In Pursuit of Goals

It's all sunshine and roses to say, "Go after your goals! You can do anything!" Sure, this motivation can inspire us for a few minutes, hours, days, but it's ultimately fleeting. Yet, these exclamations are should pursue your goals, you can do anything. So, how do we transform transient motivation into persistent, consistent action? How can we define and actually pursue goals that will lead to a fulfilling life.

From my experience, purpose-driven action and goal achievement is accomplished by way of a three-step process:

Step 1: Think Deep

Step 2: Put Pen to Paper

Step 3: Act

We all have goals, right? For most of us, they are like little floating bubbles in our head, wandering and hard to fully capture in their entire essence. Maybe we have a rough sense of what we'd like our life to look like in 3-5 years, what our next career move would be, our ideal physique. Great, that's a start. But, you must go a step further. You must realize that your goals, if they are to be accomplished, must align with your values.

This is where you must think deep. What takes precedence in your life? If you put your family above all else, you probably value connection and community. If you put your business or your job first, you likely value discipline and hard-work. This is the purpose of step one - defining your values, whatever they may be. Be honest with yourself.

With our core principles in tow, we begin to see clearer than ever. We recognize what matters and what maybe does not mean as much as we once thought. Now, we must solidify this breakthrough. And, the way we do it is so simple - we write our values down on paper, with a pen (or pencil, you choose). This is when it really gets real...we can see what we cherish most right in front of us in our own, funky - I mean, lovely - penmanship. From here, we can begin to formalize our goals. Write these down too, remembering to ensure goal-value harmony.

Say you value family and community, create a goal that fulfills these principles - such as, spend at least two hours a day with my kids, or, volunteer at least once per month. Write 'em down - seriously. Now, not only are your goals helping you become the person you want to be - a truly better version of yourself - but also, they are actually doable because they match your value system.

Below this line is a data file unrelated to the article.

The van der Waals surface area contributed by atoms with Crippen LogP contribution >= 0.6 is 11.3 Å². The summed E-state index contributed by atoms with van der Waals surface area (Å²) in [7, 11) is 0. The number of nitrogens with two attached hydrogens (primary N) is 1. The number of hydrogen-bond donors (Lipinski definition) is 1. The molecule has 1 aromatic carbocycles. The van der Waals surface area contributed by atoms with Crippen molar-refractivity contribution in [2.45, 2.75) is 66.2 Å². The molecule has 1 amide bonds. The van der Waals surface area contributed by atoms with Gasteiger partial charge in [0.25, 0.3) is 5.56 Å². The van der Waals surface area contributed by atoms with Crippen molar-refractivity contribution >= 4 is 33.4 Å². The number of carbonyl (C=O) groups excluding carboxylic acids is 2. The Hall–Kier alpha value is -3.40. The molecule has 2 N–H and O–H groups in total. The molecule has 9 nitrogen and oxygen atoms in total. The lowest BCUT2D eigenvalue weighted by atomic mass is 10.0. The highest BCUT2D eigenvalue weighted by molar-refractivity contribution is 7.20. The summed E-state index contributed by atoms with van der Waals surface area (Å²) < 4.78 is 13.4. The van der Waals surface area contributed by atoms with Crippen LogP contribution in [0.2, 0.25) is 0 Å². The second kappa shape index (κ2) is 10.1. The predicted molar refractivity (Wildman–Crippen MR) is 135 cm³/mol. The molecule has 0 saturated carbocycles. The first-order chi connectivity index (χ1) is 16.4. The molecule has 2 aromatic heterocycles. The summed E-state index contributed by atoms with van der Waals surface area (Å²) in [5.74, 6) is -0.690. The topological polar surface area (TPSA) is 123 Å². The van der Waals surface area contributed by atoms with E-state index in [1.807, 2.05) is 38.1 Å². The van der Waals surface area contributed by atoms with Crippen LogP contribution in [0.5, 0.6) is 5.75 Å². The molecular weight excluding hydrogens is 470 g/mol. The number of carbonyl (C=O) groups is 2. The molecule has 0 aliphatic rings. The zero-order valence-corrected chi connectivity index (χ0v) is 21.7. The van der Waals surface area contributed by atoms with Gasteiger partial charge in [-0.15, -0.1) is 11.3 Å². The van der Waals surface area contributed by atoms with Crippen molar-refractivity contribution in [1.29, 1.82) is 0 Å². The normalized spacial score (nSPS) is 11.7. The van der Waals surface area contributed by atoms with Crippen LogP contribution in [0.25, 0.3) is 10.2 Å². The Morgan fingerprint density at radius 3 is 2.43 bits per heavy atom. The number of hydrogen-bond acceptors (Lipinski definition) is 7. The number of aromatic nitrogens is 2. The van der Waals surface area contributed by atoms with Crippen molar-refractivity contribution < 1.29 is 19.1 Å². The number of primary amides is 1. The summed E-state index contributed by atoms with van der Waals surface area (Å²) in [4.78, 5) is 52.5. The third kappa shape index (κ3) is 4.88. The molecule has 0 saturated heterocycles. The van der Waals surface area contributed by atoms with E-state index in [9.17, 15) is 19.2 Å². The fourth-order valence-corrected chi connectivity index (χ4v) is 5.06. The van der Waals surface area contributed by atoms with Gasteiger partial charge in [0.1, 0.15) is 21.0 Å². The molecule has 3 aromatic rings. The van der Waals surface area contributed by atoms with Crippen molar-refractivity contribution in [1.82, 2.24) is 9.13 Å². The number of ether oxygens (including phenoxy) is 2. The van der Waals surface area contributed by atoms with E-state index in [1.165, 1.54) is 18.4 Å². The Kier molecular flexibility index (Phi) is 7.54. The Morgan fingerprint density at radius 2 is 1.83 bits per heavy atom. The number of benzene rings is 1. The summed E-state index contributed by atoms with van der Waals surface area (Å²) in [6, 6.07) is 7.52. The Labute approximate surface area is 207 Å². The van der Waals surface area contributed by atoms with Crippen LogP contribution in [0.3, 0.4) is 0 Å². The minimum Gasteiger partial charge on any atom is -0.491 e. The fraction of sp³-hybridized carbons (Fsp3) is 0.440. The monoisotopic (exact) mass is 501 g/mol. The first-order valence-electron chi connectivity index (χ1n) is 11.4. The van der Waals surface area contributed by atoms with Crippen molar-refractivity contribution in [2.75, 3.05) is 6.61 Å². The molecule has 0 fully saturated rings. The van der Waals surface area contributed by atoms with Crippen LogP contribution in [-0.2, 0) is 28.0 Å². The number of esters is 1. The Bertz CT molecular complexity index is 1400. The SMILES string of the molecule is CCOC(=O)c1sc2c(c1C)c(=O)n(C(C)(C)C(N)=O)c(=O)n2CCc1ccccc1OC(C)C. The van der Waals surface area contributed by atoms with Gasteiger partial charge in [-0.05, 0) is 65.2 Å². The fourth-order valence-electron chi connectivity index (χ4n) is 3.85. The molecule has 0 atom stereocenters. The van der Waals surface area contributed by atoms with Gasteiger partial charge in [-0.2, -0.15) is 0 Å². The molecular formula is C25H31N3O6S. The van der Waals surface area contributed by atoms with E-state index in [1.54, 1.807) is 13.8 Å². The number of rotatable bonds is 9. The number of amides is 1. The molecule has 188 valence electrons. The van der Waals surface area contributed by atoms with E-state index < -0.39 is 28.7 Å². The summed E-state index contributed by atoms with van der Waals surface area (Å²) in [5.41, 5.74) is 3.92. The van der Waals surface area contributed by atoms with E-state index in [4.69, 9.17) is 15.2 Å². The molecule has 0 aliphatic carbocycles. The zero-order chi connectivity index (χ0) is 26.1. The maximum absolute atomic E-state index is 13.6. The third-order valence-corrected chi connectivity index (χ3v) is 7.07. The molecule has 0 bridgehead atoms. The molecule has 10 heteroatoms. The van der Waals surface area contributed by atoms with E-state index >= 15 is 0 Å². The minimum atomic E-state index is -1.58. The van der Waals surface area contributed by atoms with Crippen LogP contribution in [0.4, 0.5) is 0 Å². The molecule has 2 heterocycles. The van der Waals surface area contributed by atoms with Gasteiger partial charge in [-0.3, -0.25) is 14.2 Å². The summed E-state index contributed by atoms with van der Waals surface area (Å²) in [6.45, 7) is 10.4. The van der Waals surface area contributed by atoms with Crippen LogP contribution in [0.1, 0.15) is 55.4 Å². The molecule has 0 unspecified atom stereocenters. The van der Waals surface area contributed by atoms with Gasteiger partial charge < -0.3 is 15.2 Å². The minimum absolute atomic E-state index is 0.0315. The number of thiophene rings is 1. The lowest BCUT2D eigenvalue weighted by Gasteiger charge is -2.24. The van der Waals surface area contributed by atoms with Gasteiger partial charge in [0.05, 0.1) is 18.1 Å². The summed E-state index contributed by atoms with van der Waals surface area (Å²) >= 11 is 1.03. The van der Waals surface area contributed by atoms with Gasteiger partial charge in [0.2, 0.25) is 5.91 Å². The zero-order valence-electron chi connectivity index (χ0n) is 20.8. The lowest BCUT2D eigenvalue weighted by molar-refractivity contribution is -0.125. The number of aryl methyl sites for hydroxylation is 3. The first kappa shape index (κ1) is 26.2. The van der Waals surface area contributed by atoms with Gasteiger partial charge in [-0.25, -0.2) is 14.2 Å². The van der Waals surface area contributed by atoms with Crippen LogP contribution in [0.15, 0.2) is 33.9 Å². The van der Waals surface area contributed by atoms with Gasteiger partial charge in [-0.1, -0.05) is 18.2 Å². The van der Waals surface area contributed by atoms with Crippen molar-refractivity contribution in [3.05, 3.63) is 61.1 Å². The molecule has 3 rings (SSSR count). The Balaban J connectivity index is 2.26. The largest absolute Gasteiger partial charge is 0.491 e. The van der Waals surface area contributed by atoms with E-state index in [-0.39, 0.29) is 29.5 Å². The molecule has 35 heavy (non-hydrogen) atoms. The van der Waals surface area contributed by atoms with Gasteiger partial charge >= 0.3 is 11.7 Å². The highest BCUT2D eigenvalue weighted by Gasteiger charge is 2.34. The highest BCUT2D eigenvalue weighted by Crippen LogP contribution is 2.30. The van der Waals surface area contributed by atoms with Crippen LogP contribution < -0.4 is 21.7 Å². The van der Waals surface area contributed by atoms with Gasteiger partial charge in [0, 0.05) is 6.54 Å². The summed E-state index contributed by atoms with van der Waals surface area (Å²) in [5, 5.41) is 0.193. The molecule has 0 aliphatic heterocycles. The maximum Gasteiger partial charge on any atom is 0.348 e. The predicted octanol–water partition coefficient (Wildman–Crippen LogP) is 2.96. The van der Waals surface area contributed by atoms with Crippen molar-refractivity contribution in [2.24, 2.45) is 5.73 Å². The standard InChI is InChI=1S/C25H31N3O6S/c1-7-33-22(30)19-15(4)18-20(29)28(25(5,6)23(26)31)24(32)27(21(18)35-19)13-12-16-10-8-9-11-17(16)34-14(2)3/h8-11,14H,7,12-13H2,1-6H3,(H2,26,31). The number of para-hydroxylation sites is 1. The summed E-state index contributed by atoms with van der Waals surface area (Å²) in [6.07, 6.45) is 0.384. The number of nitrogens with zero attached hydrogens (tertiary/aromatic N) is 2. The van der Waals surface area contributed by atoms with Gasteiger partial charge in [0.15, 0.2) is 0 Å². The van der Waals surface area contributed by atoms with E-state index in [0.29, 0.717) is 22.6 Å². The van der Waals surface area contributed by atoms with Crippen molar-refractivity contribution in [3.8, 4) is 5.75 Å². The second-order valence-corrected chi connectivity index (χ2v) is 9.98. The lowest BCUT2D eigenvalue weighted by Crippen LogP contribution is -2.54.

Step three is rather simple, but it is not easy. Simple in the sense that we must make just one decision. Difficult because that decision must be made repeatedly, but, each time can be met with resistance in the form of self-doubt and insecurity. That decision is to act. To progress towards your now-clearly-defined, value-aligned goals. Standing in your way are likely a host of things - prior commitments, family/friends, work, other people - but none more persuasive and stonewalling as your own doubt and insecurities. These pesky thoughts have little to no basis in reality, yet seem all too real. They are constant reminders that you aren't capable of living the life you want. They are crippling. They are false. You must work hard to ignore them, for they inhibit action and achievement. The best way to shut them up? Hear them, but act anyway. They then lose all their power.

With clear values and goals that work harmoniously in tandem and a prerogative towards action, now, when the motivation hits you, no longer will it be fleeting, it will perpetuate a virtuous circle, in fact. Motivation will inspire you to act, progressing you towards your value-aligned goals, which, as you make positive strides, will only serve to motivate you further, and before you know it, you're moving in an oh-so-virtuous circle of self-betterment propelled by purpose-driven action. Goals will be achieved, fulfillment will be felt.

If you're still struggling with how to put these three steps into practice, let me offer a personal example. Although I worked through these steps slightly out of order, please bear with me. I once made it a goal of mine to learn how to play the piano - more specifically, to learn five songs within a year (yes, I wrote it down, too). After 6 months, I had learned one (...and a half...maybe). Backing up a bit, why did I want to learn how to play smooth tunes on the ivory keys? Well, I thought it'd be a cool party trick to bust out, a unique hidden talent to showcase before the eyes and ears of envious on-lookers. But, as reality would have it, this dream never came true - I gave up. Not regretfully, though - it was almost relieving. Only upon reflecting on my true values and priorities, did the failure, the relief become clear. While I value freedom, accountability, education, and community, I do not value attention. This is why the goal I made two years ago to start a business that, in part, aims to foster a family of learners, stuck and the goal I made to learn an attention-grabbing party trick flopped.

If I can sum it all up in one sentence, here's what I'd say: If it's a fulfilled, purpose-driven life you seek, start with your values, write 'em down, move on to your goals, write 'em down, and act, in revolt of self-doubt and insecurity and in pursuit of your full potential.

Never stop pursuing what matters to you. Talk soon.


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